By Kathryn Krolopp and John Hillery
This article is from the Q3 2017 issue of Fi|r|st: The CEB Journal of Finance|Risk|Strategy
As digitalization becomes more strategically important, how the IT function invests in technologies becomes more of a concern for Finance leaders. Most CIOs know their functions must become faster and more flexible to support digital opportunities. However, key changes to IT’s operations require Finance leaders’ support to steer the requisite transformation in IT’s funding model—moving from a focus on projects to a focus on IT product lines.
A funding model based on IT product lines allows CIOs to support business goals more quickly and flexibly. To harness this ability, CIOs allocate funding to IT product lines, which are organized around business capabilities. This model enables CIOs to explain more clearly how IT investments affect a business- or enterprise-level capability.
While this model is not new, it has recently become more widespread. In 2016, about 33% of IT organizations reported having some kind of IT product lines. In 2017, the percentage of organizations reporting IT product lines jumped to more than 50%. IT product line adopters can, from our estimates, reduce IT spending by 15% annually.
The transition to this model is often gradual and may take several years to fully implement; CFOs will have a significant role to play in the process. If your CIO has not already addressed operating and funding model changes, reach out and start the conversation.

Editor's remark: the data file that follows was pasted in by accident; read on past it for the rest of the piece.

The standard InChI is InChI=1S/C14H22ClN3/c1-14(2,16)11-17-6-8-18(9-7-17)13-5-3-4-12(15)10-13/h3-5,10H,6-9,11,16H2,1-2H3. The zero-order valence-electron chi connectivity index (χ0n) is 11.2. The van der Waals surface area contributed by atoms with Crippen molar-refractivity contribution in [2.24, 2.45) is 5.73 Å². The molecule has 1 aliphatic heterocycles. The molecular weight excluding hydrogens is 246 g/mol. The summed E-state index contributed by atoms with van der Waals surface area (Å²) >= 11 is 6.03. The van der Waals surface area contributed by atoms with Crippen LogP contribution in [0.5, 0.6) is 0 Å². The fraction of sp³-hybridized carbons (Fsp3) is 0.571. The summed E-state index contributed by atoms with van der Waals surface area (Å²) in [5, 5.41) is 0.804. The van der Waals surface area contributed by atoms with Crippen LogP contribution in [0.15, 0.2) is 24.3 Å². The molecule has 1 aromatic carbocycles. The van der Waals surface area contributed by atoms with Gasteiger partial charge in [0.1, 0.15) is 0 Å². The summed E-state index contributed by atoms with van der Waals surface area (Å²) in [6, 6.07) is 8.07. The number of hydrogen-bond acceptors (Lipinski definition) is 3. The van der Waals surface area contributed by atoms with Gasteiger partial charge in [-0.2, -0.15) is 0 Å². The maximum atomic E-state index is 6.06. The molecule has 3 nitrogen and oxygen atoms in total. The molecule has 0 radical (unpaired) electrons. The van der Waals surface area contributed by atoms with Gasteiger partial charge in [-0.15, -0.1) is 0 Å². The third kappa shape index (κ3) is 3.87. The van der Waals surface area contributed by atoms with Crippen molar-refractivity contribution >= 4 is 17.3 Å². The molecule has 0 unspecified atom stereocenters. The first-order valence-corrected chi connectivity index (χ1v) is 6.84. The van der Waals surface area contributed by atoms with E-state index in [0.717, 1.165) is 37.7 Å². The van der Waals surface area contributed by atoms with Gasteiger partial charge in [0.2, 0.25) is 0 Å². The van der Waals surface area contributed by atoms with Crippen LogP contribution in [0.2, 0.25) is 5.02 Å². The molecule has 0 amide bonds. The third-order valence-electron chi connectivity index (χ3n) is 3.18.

Challenges of the Current IT Funding Models
Most companies today fund IT groups as cost centers, often allocating funds as a percentage of total revenue. Perspectives differ on IT funding (figure 1). While Finance leaders may think of the IT budget in capex and opex terms, or as budget-allocation items (e.g., hardware and software, staffing) many IT leaders think of a run budget, a grow budget, and a transformation/innovation budget.
Regardless of the perspective, IT funding models tend to share two drawbacks:
Alignment of funding to business capabilities is opaque and inefficient